September 01, 2013 03:02 EST
In March 2005 a small group of nuns from the Cistercian Monastery of Valserena in Tuscany moved to Aleppo, Syria, to found a new monastic community there. The nuns were inspired to take up the legacy of seven monks who were martyred in 1997 in Tibhirine, Algeria. The sisters wanted to follow the example set by these men, who had totally dedicated their lives to God and to their beloved Algerian neighbors, both Christian and Muslim.
The sisters’guiding Scripture is John 10:16: “There are other sheep I have that are not of this fold, and I must led these too. They too will listen to my voice.”
Once they had settled in Aleppo, with the blessing of both the Latin Apostolic Vicar and the Maronite bishop of Tartous, the sisters gained a new awareness of the importance of helping Christian Arabs remain in the Middle East, as well as a respect for the diversity of their traditions. Their project was, and continues to be, establishing a permanent monastery on the land they bought near the Syrian border with Lebanon, in a Maronite village named Azeir, atop a hill, far from the big cities. The monastery is at the service of isolated Christian communities, in a land which is predominantly Muslim but which is home to the most ancient of Christian traditions.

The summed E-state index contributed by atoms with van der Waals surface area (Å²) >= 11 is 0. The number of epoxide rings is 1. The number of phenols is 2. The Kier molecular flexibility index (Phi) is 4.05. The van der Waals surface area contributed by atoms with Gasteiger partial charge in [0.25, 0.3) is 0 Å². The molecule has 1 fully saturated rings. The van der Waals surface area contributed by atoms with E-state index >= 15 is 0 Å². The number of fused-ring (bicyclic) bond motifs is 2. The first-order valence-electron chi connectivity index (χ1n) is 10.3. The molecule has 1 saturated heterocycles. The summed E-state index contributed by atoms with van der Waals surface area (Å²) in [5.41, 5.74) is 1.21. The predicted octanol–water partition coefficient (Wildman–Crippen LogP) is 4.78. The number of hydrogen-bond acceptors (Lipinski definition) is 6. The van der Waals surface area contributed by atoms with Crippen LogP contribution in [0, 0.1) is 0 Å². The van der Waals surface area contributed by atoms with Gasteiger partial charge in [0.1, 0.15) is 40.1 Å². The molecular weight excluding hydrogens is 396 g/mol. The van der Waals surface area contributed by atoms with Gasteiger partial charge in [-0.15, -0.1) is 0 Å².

To the sisters, Syria represents the meeting place of East and West, the place where Christianity began and then spread to Asia Minor, Greece, Rome, and then Armenia and India—all the way to China, with saints such as such as Afraate, Ephraim, Cyrus, Simeon Protostilite, Maron, Isaac of Niniveh, and others who followed in their footsteps, such as John Chrysostom and John Damascene.
It is this tradition the sisters wish to honor and perpetuate, persevering in their mission despite the fear and the hardship: to keep the monastery going and provide those who desire it with a chance to spend a few days there, with a church to go to.
These nuns have been providing a much-needed independent perspective on the tumultuous events going on inside Syria, in eye-witness reports published on their website and in the Italian bishops’ newspaper, Avvenire.
Here is a translation of a letter written on the 29th of August, in which the sisters seem to be holding their breath as President Obama deliberated about what, if any, action would be taken in Syria by the United States.
Read the letter here: Catholic World Report